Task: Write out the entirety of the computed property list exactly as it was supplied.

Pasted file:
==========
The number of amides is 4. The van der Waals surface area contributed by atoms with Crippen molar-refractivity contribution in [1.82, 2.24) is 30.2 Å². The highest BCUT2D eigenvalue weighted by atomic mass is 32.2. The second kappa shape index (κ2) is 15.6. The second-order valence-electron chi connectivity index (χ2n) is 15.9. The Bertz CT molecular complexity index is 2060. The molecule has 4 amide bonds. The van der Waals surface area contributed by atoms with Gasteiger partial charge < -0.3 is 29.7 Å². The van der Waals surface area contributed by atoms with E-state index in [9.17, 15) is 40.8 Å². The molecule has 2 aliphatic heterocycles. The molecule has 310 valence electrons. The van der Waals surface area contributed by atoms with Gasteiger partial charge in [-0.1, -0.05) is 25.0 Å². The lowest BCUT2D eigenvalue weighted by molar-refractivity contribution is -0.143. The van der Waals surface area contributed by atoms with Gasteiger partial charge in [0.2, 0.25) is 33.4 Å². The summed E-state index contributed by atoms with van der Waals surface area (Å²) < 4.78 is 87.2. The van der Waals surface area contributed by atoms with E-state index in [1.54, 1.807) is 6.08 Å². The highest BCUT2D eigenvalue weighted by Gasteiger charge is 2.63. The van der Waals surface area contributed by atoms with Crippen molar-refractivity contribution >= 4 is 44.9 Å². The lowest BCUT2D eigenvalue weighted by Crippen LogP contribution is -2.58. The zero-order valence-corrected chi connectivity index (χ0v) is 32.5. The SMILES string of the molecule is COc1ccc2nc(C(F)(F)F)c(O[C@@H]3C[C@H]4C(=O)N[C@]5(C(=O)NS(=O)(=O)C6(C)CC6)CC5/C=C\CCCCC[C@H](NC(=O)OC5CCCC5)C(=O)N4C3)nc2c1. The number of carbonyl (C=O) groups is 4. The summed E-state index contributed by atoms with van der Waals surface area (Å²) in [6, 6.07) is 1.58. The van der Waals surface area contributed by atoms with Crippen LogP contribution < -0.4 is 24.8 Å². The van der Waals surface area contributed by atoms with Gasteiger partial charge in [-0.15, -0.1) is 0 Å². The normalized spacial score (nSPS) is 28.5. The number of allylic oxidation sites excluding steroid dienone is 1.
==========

The number of amides is 4. The van der Waals surface area contributed by atoms with Crippen molar-refractivity contribution in [1.82, 2.24) is 30.2 Å². The highest BCUT2D eigenvalue weighted by atomic mass is 32.2. The second kappa shape index (κ2) is 15.6. The second-order valence-electron chi connectivity index (χ2n) is 15.9. The Bertz CT molecular complexity index is 2060. The molecule has 4 amide bonds. The van der Waals surface area contributed by atoms with Gasteiger partial charge < -0.3 is 29.7 Å². The van der Waals surface area contributed by atoms with E-state index in [9.17, 15) is 40.8 Å². The molecule has 2 aliphatic heterocycles. The molecule has 310 valence electrons. The van der Waals surface area contributed by atoms with Gasteiger partial charge in [-0.1, -0.05) is 25.0 Å². The lowest BCUT2D eigenvalue weighted by molar-refractivity contribution is -0.143. The van der Waals surface area contributed by atoms with Gasteiger partial charge in [0.2, 0.25) is 33.4 Å². The summed E-state index contributed by atoms with van der Waals surface area (Å²) < 4.78 is 87.2. The van der Waals surface area contributed by atoms with E-state index in [1.54, 1.807) is 6.08 Å². The highest BCUT2D eigenvalue weighted by Gasteiger charge is 2.63. The van der Waals surface area contributed by atoms with Crippen molar-refractivity contribution >= 4 is 44.9 Å². The lowest BCUT2D eigenvalue weighted by Crippen LogP contribution is -2.58. The zero-order valence-corrected chi connectivity index (χ0v) is 32.5. The SMILES string of the molecule is COc1ccc2nc(C(F)(F)F)c(O[C@@H]3C[C@H]4C(=O)N[C@]5(C(=O)NS(=O)(=O)C6(C)CC6)CC5/C=C\CCCCC[C@H](NC(=O)OC5CCCC5)C(=O)N4C3)nc2c1. The number of carbonyl (C=O) groups is 4. The summed E-state index contributed by atoms with van der Waals surface area (Å²) in [6, 6.07) is 1.58. The van der Waals surface area contributed by atoms with Crippen LogP contribution < -0.4 is 24.8 Å². The van der Waals surface area contributed by atoms with Gasteiger partial charge in [-0.15, -0.1) is 0 Å². The normalized spacial score (nSPS) is 28.5. The number of allylic oxidation sites excluding steroid dienone is 1.